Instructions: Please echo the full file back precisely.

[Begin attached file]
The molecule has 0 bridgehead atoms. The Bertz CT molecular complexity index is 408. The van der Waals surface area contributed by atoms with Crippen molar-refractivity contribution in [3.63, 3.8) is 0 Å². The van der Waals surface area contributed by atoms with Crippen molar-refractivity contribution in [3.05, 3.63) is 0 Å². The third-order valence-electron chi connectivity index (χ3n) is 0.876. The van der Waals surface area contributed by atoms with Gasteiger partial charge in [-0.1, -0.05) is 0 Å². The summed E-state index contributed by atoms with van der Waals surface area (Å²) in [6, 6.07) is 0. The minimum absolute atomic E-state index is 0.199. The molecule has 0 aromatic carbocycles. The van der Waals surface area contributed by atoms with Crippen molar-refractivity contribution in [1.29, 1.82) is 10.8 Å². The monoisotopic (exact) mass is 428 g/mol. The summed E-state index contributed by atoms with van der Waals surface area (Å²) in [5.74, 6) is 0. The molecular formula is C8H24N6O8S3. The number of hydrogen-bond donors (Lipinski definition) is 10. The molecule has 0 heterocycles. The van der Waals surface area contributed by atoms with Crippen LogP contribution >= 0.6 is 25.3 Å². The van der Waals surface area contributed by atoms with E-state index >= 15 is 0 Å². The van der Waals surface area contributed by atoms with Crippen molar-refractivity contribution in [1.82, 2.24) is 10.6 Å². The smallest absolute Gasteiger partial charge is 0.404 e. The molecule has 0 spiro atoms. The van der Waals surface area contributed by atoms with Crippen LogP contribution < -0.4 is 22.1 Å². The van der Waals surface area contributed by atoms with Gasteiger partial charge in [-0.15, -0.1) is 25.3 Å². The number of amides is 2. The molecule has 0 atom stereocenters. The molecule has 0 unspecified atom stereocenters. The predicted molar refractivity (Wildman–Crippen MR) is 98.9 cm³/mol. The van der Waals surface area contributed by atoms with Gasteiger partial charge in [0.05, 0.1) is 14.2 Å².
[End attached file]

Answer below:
The molecule has 0 bridgehead atoms. The Bertz CT molecular complexity index is 408. The van der Waals surface area contributed by atoms with Crippen molar-refractivity contribution in [3.63, 3.8) is 0 Å². The van der Waals surface area contributed by atoms with Crippen molar-refractivity contribution in [3.05, 3.63) is 0 Å². The third-order valence-electron chi connectivity index (χ3n) is 0.876. The van der Waals surface area contributed by atoms with Gasteiger partial charge in [-0.1, -0.05) is 0 Å². The summed E-state index contributed by atoms with van der Waals surface area (Å²) in [6, 6.07) is 0. The minimum absolute atomic E-state index is 0.199. The molecule has 0 aromatic carbocycles. The van der Waals surface area contributed by atoms with Crippen molar-refractivity contribution in [1.29, 1.82) is 10.8 Å². The monoisotopic (exact) mass is 428 g/mol. The summed E-state index contributed by atoms with van der Waals surface area (Å²) in [5.74, 6) is 0. The molecular formula is C8H24N6O8S3. The number of hydrogen-bond donors (Lipinski definition) is 10. The molecule has 0 heterocycles. The van der Waals surface area contributed by atoms with Crippen LogP contribution >= 0.6 is 25.3 Å². The van der Waals surface area contributed by atoms with E-state index >= 15 is 0 Å². The van der Waals surface area contributed by atoms with Crippen molar-refractivity contribution in [1.82, 2.24) is 10.6 Å². The smallest absolute Gasteiger partial charge is 0.404 e. The molecule has 0 spiro atoms. The van der Waals surface area contributed by atoms with Crippen LogP contribution < -0.4 is 22.1 Å². The van der Waals surface area contributed by atoms with Gasteiger partial charge in [-0.15, -0.1) is 25.3 Å². The number of amides is 2. The molecule has 0 atom stereocenters. The molecule has 0 unspecified atom stereocenters. The predicted molar refractivity (Wildman–Crippen MR) is 98.9 cm³/mol. The van der Waals surface area contributed by atoms with Gasteiger partial charge in [0.05, 0.1) is 14.2 Å².